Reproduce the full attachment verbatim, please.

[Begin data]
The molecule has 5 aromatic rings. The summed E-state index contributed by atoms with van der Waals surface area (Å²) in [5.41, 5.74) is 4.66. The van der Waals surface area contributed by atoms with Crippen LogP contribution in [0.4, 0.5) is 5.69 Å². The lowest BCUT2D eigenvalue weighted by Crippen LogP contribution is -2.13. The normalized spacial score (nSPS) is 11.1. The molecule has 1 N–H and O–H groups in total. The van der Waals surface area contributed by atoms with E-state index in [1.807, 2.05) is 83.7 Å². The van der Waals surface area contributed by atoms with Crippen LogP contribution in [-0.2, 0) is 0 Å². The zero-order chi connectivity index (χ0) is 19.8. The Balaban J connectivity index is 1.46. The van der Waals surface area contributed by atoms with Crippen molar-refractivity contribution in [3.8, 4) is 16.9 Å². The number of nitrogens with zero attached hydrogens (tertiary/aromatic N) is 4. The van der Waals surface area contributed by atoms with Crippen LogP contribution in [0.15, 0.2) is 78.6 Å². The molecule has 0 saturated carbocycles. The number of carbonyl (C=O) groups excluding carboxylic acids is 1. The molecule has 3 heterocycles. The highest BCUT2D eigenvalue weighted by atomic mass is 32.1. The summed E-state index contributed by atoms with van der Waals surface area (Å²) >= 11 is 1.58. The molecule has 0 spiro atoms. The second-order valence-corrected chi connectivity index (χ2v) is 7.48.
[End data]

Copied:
The molecule has 5 aromatic rings. The summed E-state index contributed by atoms with van der Waals surface area (Å²) in [5.41, 5.74) is 4.66. The van der Waals surface area contributed by atoms with Crippen LogP contribution in [0.4, 0.5) is 5.69 Å². The lowest BCUT2D eigenvalue weighted by Crippen LogP contribution is -2.13. The normalized spacial score (nSPS) is 11.1. The molecule has 1 N–H and O–H groups in total. The van der Waals surface area contributed by atoms with E-state index in [1.807, 2.05) is 83.7 Å². The van der Waals surface area contributed by atoms with Crippen LogP contribution in [-0.2, 0) is 0 Å². The zero-order chi connectivity index (χ0) is 19.8. The Balaban J connectivity index is 1.46. The van der Waals surface area contributed by atoms with Crippen molar-refractivity contribution in [3.8, 4) is 16.9 Å². The number of nitrogens with zero attached hydrogens (tertiary/aromatic N) is 4. The van der Waals surface area contributed by atoms with Crippen LogP contribution in [0.15, 0.2) is 78.6 Å². The molecule has 0 saturated carbocycles. The number of carbonyl (C=O) groups excluding carboxylic acids is 1. The molecule has 3 heterocycles. The highest BCUT2D eigenvalue weighted by atomic mass is 32.1. The summed E-state index contributed by atoms with van der Waals surface area (Å²) >= 11 is 1.58. The molecule has 0 spiro atoms. The second-order valence-corrected chi connectivity index (χ2v) is 7.48.